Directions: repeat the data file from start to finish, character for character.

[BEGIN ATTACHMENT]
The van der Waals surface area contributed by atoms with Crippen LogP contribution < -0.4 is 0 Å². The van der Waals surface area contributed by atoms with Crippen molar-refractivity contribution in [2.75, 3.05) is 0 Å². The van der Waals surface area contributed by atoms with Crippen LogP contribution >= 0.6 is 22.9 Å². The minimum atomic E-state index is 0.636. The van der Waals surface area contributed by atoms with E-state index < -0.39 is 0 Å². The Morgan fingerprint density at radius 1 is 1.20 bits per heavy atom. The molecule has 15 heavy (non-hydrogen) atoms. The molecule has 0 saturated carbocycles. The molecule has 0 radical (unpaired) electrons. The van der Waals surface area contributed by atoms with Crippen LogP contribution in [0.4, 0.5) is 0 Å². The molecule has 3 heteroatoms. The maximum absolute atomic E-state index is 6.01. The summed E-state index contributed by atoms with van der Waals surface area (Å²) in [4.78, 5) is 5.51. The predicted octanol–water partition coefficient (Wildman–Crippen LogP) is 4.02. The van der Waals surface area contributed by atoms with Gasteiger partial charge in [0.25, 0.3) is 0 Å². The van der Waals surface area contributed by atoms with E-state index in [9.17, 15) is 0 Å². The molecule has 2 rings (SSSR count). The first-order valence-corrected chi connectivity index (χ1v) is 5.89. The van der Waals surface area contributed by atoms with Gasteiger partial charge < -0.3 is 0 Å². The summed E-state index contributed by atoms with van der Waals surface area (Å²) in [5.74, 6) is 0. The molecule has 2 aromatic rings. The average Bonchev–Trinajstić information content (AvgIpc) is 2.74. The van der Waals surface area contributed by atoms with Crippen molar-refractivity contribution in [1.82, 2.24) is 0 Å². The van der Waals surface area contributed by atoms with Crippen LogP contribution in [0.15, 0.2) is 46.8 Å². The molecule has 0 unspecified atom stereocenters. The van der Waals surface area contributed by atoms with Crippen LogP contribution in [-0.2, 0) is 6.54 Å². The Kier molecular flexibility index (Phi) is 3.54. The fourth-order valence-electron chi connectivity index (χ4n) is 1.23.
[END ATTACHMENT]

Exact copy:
The van der Waals surface area contributed by atoms with Crippen LogP contribution < -0.4 is 0 Å². The van der Waals surface area contributed by atoms with Crippen molar-refractivity contribution in [2.75, 3.05) is 0 Å². The van der Waals surface area contributed by atoms with Crippen LogP contribution >= 0.6 is 22.9 Å². The minimum atomic E-state index is 0.636. The van der Waals surface area contributed by atoms with E-state index < -0.39 is 0 Å². The Morgan fingerprint density at radius 1 is 1.20 bits per heavy atom. The molecule has 15 heavy (non-hydrogen) atoms. The molecule has 0 saturated carbocycles. The molecule has 0 radical (unpaired) electrons. The van der Waals surface area contributed by atoms with Crippen LogP contribution in [0.4, 0.5) is 0 Å². The molecule has 3 heteroatoms. The maximum absolute atomic E-state index is 6.01. The summed E-state index contributed by atoms with van der Waals surface area (Å²) in [4.78, 5) is 5.51. The predicted octanol–water partition coefficient (Wildman–Crippen LogP) is 4.02. The van der Waals surface area contributed by atoms with Gasteiger partial charge in [0.25, 0.3) is 0 Å². The van der Waals surface area contributed by atoms with E-state index in [9.17, 15) is 0 Å². The molecule has 2 rings (SSSR count). The first-order valence-corrected chi connectivity index (χ1v) is 5.89. The van der Waals surface area contributed by atoms with Gasteiger partial charge < -0.3 is 0 Å². The summed E-state index contributed by atoms with van der Waals surface area (Å²) in [5.74, 6) is 0. The molecule has 2 aromatic rings. The average Bonchev–Trinajstić information content (AvgIpc) is 2.74. The van der Waals surface area contributed by atoms with Crippen molar-refractivity contribution in [1.82, 2.24) is 0 Å². The van der Waals surface area contributed by atoms with Crippen LogP contribution in [0.15, 0.2) is 46.8 Å². The molecule has 0 unspecified atom stereocenters. The van der Waals surface area contributed by atoms with Crippen LogP contribution in [-0.2, 0) is 6.54 Å². The Kier molecular flexibility index (Phi) is 3.54. The fourth-order valence-electron chi connectivity index (χ4n) is 1.23.